Archives
PUBLISHED: 11:59 AM on Wednesday, February 22, 2006
Storybox Series brings tales to life
Fifteen years ago, Brett Dillingham and Mark Whitman put on a performance at the Juneau Public Library where they reached into a big box of books, and performed a dramatic reading of whatever selection they had chosen.

Thinking that the event might be even more interesting if storytellers were to memorize the books and then put on a performance using full body movement, Dillingham created the Storybox Series, a family-oriented event.

The series, which often features some of Juneau's best storytellers, has morphed over the years to include many forms of performance. At the next Storybox evening, which will take place Feb. 23 at Resurrection Lutheran Church, the group plans to highlight Tlingit and original stories. These include Ishmael Hope's original one-act play, "Gunakadeit," adapted from the Tlingit story told by John Katishan; "Raven Loses his Nose," adapted by Nora Dauenhauer and performed by Allan Hayton and Austin Tagaban; and the tale of "Tar Baby and Brer Rabbit" as performed by Eve Dillingham.

"Watching the storybook come alive right in front of you is a really neat experience," said Lily Hudson, who will be performing in "Gunakadeit."

"There are so many dramatic elements-there's movement, and music, and the changing voices of all of the characters."

Hudson, who as been telling stories since 2003, says that she enjoys sharing her talent with others as a way to hold on to her culture.

"I find storytelling to be a way to share my enthusiasm for Tlingit culture," she said of her involvement in Storybox as well as her performances for the Juneau School District. "I feel that I am following in the footsteps of my ancestors, not only by telling stories, but by passing on the moral lessons in the stories to as many people as I can."

One of these moral lessons can be found in the tale of "Gunakadeit," a Tlingit story originally told by John Katishan, which was recorded and put into a book that was published in 1909 by John Swanton. This story has been adapted by playwright and artist Ishmael Hope, and will be performed as a one-act musical theater piece at the next Storybox.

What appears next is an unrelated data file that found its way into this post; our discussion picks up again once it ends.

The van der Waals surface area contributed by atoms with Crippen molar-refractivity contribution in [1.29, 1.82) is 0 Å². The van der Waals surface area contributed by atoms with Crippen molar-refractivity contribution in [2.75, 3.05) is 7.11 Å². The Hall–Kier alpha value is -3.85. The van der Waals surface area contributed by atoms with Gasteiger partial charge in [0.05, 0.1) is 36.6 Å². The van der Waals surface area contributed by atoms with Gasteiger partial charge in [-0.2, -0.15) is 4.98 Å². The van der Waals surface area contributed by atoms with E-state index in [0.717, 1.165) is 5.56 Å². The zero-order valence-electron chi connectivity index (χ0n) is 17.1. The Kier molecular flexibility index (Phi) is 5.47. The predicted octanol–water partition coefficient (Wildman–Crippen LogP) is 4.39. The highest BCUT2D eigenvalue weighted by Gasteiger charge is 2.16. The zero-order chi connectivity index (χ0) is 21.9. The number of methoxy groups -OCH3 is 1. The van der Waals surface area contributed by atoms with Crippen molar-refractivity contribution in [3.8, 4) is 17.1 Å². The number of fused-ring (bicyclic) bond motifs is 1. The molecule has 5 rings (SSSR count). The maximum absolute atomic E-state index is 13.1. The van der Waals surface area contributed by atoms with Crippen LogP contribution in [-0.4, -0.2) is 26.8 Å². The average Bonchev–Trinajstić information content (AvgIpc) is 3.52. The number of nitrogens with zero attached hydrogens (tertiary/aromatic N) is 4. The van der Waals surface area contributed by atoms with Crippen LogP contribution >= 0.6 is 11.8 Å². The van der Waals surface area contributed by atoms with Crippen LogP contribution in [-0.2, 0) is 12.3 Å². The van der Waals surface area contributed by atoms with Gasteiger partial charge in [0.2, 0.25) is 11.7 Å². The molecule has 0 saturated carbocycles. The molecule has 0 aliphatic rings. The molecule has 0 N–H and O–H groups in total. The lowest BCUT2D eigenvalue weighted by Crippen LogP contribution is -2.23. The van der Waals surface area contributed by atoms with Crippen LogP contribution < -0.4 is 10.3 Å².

"The story is about a man who was looked down upon by many, especially his mother-in-law, who called him lazy and a gambler," Hope said. "Yet one night, he kills the sea monster, Gunakadeit, and puts on its skin. He becomes the monster and brings back food to his starving village. The story is all about transformation and the mysteries of the natural world."

Hope's adaptation will feature music by Stefan Hakenberg, who is providing the score, and will be directed by Jim Simard. The cast includes Hope, Lily Hudson, Allan Hayton and Victoria Johnson.

"All of the actors will be playing instruments, which we're using to replicate the feeling of the sea and the concept of transformation," Hope said. "The emotional content of the piece will be heard in all of these cool, interesting sounds."

Though some people may be familiar with the stories that will be featured in this month's Storybox, Hope says that this will not prevent them from enjoying the performance.

"People sometimes feel that after they've seen or heard a story once, there is no urgency to see it again," he said. "But what we are doing is artistically very new and exciting. They won't be seeing the same old thing-it's not the stories that people think they know."

The series, which takes place about every other month, is held at Resurrection Lutheran Church or the Juneau Public Library. February's performance will be held at the church beginning at 7 p.m., and is open to all ages. The cost is $8.

"In November, we had about 40 people at our performance, and in January we had about 90," said Hudson. "Our audience is all ages-we encourage everyone to attend, from age 1 to 101."


Loading...